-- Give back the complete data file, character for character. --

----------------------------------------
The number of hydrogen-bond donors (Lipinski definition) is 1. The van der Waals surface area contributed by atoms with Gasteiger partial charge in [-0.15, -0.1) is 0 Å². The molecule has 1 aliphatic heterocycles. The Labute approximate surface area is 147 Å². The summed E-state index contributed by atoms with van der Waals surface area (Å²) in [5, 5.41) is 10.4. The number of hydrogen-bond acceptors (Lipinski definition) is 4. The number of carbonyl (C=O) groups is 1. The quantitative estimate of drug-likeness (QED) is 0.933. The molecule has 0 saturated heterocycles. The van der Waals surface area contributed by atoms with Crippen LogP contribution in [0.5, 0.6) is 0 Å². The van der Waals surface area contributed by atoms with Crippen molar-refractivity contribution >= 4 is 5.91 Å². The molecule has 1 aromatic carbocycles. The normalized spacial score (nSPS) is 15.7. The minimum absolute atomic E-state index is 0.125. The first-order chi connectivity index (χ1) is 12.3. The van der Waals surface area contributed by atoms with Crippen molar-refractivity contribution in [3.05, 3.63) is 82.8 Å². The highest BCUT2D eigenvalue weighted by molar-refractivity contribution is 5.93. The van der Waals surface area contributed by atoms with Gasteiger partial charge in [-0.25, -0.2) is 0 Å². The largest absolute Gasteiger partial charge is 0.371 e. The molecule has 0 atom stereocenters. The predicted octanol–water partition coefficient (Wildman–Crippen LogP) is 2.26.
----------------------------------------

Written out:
The number of hydrogen-bond donors (Lipinski definition) is 1. The van der Waals surface area contributed by atoms with Gasteiger partial charge in [-0.15, -0.1) is 0 Å². The molecule has 1 aliphatic heterocycles. The Labute approximate surface area is 147 Å². The summed E-state index contributed by atoms with van der Waals surface area (Å²) in [5, 5.41) is 10.4. The number of hydrogen-bond acceptors (Lipinski definition) is 4. The number of carbonyl (C=O) groups is 1. The quantitative estimate of drug-likeness (QED) is 0.933. The molecule has 0 saturated heterocycles. The van der Waals surface area contributed by atoms with Crippen LogP contribution in [0.5, 0.6) is 0 Å². The van der Waals surface area contributed by atoms with Crippen molar-refractivity contribution >= 4 is 5.91 Å². The molecule has 1 aromatic carbocycles. The normalized spacial score (nSPS) is 15.7. The minimum absolute atomic E-state index is 0.125. The first-order chi connectivity index (χ1) is 12.3. The van der Waals surface area contributed by atoms with Crippen molar-refractivity contribution in [3.05, 3.63) is 82.8 Å². The highest BCUT2D eigenvalue weighted by molar-refractivity contribution is 5.93. The van der Waals surface area contributed by atoms with Gasteiger partial charge in [-0.25, -0.2) is 0 Å². The largest absolute Gasteiger partial charge is 0.371 e. The molecule has 0 atom stereocenters. The predicted octanol–water partition coefficient (Wildman–Crippen LogP) is 2.26.